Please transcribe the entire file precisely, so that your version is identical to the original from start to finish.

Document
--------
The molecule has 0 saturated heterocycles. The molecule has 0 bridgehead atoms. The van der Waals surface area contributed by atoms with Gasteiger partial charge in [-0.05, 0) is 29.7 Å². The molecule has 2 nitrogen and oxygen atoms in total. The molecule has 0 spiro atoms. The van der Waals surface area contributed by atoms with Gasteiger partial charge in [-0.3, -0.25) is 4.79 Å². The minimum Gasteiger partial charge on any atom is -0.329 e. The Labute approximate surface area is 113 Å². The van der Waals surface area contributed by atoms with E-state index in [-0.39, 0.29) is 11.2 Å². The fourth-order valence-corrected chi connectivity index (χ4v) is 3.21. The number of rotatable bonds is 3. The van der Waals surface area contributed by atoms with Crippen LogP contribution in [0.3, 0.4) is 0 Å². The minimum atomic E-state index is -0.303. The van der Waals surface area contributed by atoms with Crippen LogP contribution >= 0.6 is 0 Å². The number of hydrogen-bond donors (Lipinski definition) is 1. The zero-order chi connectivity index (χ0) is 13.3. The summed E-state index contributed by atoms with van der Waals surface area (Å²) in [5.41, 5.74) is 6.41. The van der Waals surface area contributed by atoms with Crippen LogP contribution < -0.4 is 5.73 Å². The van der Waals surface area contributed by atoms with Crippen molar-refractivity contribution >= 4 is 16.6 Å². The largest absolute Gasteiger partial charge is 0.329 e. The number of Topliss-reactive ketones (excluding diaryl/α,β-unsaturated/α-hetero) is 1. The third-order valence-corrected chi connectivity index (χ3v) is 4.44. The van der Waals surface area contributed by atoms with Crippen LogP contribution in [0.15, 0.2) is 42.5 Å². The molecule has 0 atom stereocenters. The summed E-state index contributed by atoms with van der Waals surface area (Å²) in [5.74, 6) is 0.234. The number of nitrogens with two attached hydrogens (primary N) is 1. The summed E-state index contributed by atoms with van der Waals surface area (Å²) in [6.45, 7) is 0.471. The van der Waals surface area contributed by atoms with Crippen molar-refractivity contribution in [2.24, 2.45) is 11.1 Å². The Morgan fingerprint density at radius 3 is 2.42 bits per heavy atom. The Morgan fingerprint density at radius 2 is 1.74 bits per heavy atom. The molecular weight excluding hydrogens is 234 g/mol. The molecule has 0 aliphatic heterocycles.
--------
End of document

The molecule has 0 saturated heterocycles. The molecule has 0 bridgehead atoms. The van der Waals surface area contributed by atoms with Gasteiger partial charge in [-0.05, 0) is 29.7 Å². The molecule has 2 nitrogen and oxygen atoms in total. The molecule has 0 spiro atoms. The van der Waals surface area contributed by atoms with Gasteiger partial charge in [-0.3, -0.25) is 4.79 Å². The minimum Gasteiger partial charge on any atom is -0.329 e. The Labute approximate surface area is 113 Å². The van der Waals surface area contributed by atoms with E-state index in [-0.39, 0.29) is 11.2 Å². The fourth-order valence-corrected chi connectivity index (χ4v) is 3.21. The number of rotatable bonds is 3. The van der Waals surface area contributed by atoms with Crippen LogP contribution in [0.3, 0.4) is 0 Å². The minimum atomic E-state index is -0.303. The van der Waals surface area contributed by atoms with Crippen LogP contribution >= 0.6 is 0 Å². The number of hydrogen-bond donors (Lipinski definition) is 1. The zero-order chi connectivity index (χ0) is 13.3. The summed E-state index contributed by atoms with van der Waals surface area (Å²) in [5.41, 5.74) is 6.41. The van der Waals surface area contributed by atoms with Crippen LogP contribution < -0.4 is 5.73 Å². The van der Waals surface area contributed by atoms with Crippen molar-refractivity contribution >= 4 is 16.6 Å². The largest absolute Gasteiger partial charge is 0.329 e. The number of Topliss-reactive ketones (excluding diaryl/α,β-unsaturated/α-hetero) is 1. The third-order valence-corrected chi connectivity index (χ3v) is 4.44. The van der Waals surface area contributed by atoms with Crippen LogP contribution in [0.15, 0.2) is 42.5 Å². The molecule has 0 atom stereocenters. The summed E-state index contributed by atoms with van der Waals surface area (Å²) in [5.74, 6) is 0.234. The number of nitrogens with two attached hydrogens (primary N) is 1. The summed E-state index contributed by atoms with van der Waals surface area (Å²) in [6.45, 7) is 0.471. The van der Waals surface area contributed by atoms with Crippen molar-refractivity contribution in [2.24, 2.45) is 11.1 Å². The Morgan fingerprint density at radius 3 is 2.42 bits per heavy atom. The Morgan fingerprint density at radius 2 is 1.74 bits per heavy atom. The molecular weight excluding hydrogens is 234 g/mol. The molecule has 0 aliphatic heterocycles.